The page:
‘Sons of Halawa’ Documentary Premieres at HIFF

November 13, 2015, 3:09 PM HST · Updated November 17, 12:53 PM
Meteorologist Malika Dudley · 0 Comments

Image: Sons of Halawa Documentary

Image: “Sons of Halawa” documentary.

Maui Now’s Malika Dudley sat with Greg Solatorio in Halawa Valley on the island of Moloka‘i to get a glimpse of what movie-goers can expect from the Sons of Halawa documentary, which premieres in a few days.

Fifty generations of their ‘ohana have lived in Halawa Valley.

KAUNAKAKAI, HI – On Monday, Nov. 16 (8:15 p.m., Regal Dole Cannery Stadium 18, Honolulu) Sons of Halawa, a locally produced feature length documentary, will have its World Premiere at the Hawai‘i International Film Festival (HIFF). It is showing as part of the festival’s “Pacific Showcase” collection sponsored by Pacific Islanders in Communication (PIC). Additional showings will be held on Moloka‘i, Kāua‘i, Maui and the Big Island of Hawai‘i with anticipated future screenings at other film festivals across the US.


The story takes place in Moloka‘i’s Halawa Valley, one of the oldest inhabited locations in Hawai‘i. ‘Anakala (Uncle) Pilipo Solatorio is the last to hold the cultural traditions, music, and stories of the sacred Hawaiian valley that has been home to his family for hundreds of years.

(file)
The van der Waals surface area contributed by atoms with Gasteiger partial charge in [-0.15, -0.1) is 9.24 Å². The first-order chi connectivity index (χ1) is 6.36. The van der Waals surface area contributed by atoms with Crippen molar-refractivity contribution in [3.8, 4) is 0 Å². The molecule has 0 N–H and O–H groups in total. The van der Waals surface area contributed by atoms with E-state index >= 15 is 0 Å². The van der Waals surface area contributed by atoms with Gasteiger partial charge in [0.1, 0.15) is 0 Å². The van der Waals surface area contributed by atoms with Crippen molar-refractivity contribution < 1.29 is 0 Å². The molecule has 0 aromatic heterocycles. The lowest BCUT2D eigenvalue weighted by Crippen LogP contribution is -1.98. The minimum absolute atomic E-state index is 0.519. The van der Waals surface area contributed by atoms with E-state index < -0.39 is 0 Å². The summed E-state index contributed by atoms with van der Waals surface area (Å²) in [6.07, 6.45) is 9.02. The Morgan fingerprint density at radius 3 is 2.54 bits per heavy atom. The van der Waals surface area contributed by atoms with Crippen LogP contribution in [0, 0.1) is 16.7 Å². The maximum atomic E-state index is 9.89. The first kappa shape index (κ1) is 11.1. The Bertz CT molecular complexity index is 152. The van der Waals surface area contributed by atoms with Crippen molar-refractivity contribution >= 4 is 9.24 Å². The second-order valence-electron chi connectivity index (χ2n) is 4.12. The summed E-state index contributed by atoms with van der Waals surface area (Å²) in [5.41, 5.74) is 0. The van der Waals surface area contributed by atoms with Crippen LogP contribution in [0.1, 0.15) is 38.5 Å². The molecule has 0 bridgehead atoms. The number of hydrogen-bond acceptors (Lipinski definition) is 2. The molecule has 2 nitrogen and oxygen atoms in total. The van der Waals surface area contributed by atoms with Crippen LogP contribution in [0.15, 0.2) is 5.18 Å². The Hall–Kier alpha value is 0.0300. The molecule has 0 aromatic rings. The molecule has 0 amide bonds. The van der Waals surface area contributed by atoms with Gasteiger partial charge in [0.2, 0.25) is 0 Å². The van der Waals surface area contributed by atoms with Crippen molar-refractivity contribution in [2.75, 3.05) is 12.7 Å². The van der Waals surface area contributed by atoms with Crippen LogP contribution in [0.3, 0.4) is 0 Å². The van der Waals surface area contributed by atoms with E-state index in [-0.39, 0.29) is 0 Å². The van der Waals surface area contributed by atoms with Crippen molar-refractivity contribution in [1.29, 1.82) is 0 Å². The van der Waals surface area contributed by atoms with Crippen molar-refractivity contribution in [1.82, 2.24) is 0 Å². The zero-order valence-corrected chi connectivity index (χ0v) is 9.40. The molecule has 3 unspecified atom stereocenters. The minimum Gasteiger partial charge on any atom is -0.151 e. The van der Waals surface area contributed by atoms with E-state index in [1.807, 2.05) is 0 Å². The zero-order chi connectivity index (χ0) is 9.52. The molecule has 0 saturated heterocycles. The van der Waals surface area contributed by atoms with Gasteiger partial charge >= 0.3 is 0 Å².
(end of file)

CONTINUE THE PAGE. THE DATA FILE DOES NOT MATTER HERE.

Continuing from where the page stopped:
At the age of 5, Pilipo was selected by his adopted grandfather to become the cultural practitioner for his family and was given the responsibility of perpetuating the traditions of Halawa Valley. But growing up in the isolated community was not easy and Pilipo, like everyone else of his generation, left Halawa, vowing never to return.

When Pilipo gets married and starts a family, the valley and the teachings of his grandfather call him home to fulfill his destiny. Will Pilipo’s son, Greg, come home to take on the responsibility of carrying traditions forward, or will Pilipo’s two hanai (adopted) sons (Josh, a taro farmer, and Jason, a musician from New York) be left with the challenge?

Great sacrifices need to be made, but if Pilipo does not succeed in finding a successor, generations of knowledge will be lost forever.

To buy tickets and/or watch the trailer click HERE.  
Meteorologist Malika Dudley
Malika was born and raised in Hilo. She began her career in news at KGMB9 in 2007. As a part of the Hawaii News Now weather team, Malika was nominated for two Emmy Awards for excellence in weather reporting and won the prestigious Edward R. Murrow Journalism Award for her reporting on Hawaii’s tsunami damage in 2011. In 2019, Malika was recognized by the Society of Professional Journalists Hawaii Chapter in the category of Science Reporting for her Big Island Now news report on what was happening beneath the sea surface at the ocean entry of the Puna lava flow.  

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